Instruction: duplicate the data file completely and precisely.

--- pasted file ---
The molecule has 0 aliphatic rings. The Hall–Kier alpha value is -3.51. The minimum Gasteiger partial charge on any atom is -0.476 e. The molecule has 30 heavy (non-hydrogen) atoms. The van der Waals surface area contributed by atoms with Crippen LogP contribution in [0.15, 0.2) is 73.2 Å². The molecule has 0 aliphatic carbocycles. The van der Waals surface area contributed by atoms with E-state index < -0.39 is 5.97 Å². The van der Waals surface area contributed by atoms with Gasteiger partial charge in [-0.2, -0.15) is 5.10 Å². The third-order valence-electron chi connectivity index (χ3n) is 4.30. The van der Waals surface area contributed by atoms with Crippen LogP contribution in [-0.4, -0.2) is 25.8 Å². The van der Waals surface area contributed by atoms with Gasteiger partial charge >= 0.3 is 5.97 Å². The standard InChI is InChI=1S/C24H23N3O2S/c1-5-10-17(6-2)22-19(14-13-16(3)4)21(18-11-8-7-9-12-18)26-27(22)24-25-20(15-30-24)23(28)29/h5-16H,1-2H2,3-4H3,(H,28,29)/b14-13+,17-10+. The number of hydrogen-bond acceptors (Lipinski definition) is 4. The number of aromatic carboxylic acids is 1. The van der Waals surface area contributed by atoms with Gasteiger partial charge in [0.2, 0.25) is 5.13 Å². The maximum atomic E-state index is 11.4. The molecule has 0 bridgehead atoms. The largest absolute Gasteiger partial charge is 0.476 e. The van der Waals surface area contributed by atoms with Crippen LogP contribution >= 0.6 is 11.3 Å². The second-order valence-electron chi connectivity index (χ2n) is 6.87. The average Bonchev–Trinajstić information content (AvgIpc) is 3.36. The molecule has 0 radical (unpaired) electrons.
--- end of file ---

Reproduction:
The molecule has 0 aliphatic rings. The Hall–Kier alpha value is -3.51. The minimum Gasteiger partial charge on any atom is -0.476 e. The molecule has 30 heavy (non-hydrogen) atoms. The van der Waals surface area contributed by atoms with Crippen LogP contribution in [0.15, 0.2) is 73.2 Å². The molecule has 0 aliphatic carbocycles. The van der Waals surface area contributed by atoms with E-state index < -0.39 is 5.97 Å². The van der Waals surface area contributed by atoms with Gasteiger partial charge in [-0.2, -0.15) is 5.10 Å². The third-order valence-electron chi connectivity index (χ3n) is 4.30. The van der Waals surface area contributed by atoms with Crippen LogP contribution in [-0.4, -0.2) is 25.8 Å². The van der Waals surface area contributed by atoms with Gasteiger partial charge >= 0.3 is 5.97 Å². The standard InChI is InChI=1S/C24H23N3O2S/c1-5-10-17(6-2)22-19(14-13-16(3)4)21(18-11-8-7-9-12-18)26-27(22)24-25-20(15-30-24)23(28)29/h5-16H,1-2H2,3-4H3,(H,28,29)/b14-13+,17-10+. The number of hydrogen-bond acceptors (Lipinski definition) is 4. The number of aromatic carboxylic acids is 1. The van der Waals surface area contributed by atoms with Gasteiger partial charge in [0.2, 0.25) is 5.13 Å². The maximum atomic E-state index is 11.4. The molecule has 0 bridgehead atoms. The largest absolute Gasteiger partial charge is 0.476 e. The van der Waals surface area contributed by atoms with Crippen LogP contribution >= 0.6 is 11.3 Å². The second-order valence-electron chi connectivity index (χ2n) is 6.87. The average Bonchev–Trinajstić information content (AvgIpc) is 3.36. The molecule has 0 radical (unpaired) electrons.